Once we got out of Key Largo, it seemed to clear up a lot and we were also treated to the gorgeous views of the water. It did rain on us for a little bit of the drive down.
The drive back up was much the same, steady movement until around Key Largo where we ran into more traffic.
The boys were working on school work during the drive, so they were occupied. Once I switched to driving, I kept Ben occupied with a new car game: Find The Coolest Mailbox! Florida had some crazy mailboxes. We saw one in Miami that was a horse rearing up on it’s hind legs while holding a mailbox.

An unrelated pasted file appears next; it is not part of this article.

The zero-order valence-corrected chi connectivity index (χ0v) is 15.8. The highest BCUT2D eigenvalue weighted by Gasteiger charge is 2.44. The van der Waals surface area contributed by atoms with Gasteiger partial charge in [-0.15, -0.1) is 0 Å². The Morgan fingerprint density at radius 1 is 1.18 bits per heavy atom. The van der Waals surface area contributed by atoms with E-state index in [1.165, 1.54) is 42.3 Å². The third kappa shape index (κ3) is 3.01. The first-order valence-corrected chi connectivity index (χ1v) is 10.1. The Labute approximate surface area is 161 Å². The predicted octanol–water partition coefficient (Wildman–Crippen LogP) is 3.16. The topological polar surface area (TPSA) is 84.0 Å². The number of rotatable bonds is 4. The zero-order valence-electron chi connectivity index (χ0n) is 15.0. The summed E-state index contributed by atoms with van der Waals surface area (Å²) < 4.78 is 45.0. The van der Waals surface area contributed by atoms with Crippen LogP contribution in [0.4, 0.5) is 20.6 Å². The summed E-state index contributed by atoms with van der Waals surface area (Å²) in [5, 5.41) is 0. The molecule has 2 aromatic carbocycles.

Robert Is Here is a roadside store with a mini zoo in Miami. We drove by it on the way to the National Park, and decided to stop on our way back. It was certainly busy, with a full parking lot and people parking on the side of the road.
The front of the store sold a variety of goods and produce. The big draw seemed to be their drinks and smoothies. It cost us $16.01 for two drinks. We got the coffee milkshake, which was delicious. It had just a faint taste of coffee, nothing too strong or overwhelming. I could have had more of those! The kids got a cherry key lime smoothie, with a sugar adder per the cashier’s recommendation. It was not good, very tart, and the flavors didn’t meld well.
Behind the store was the zoo area. There were birds, emu, goats, and so many turtles.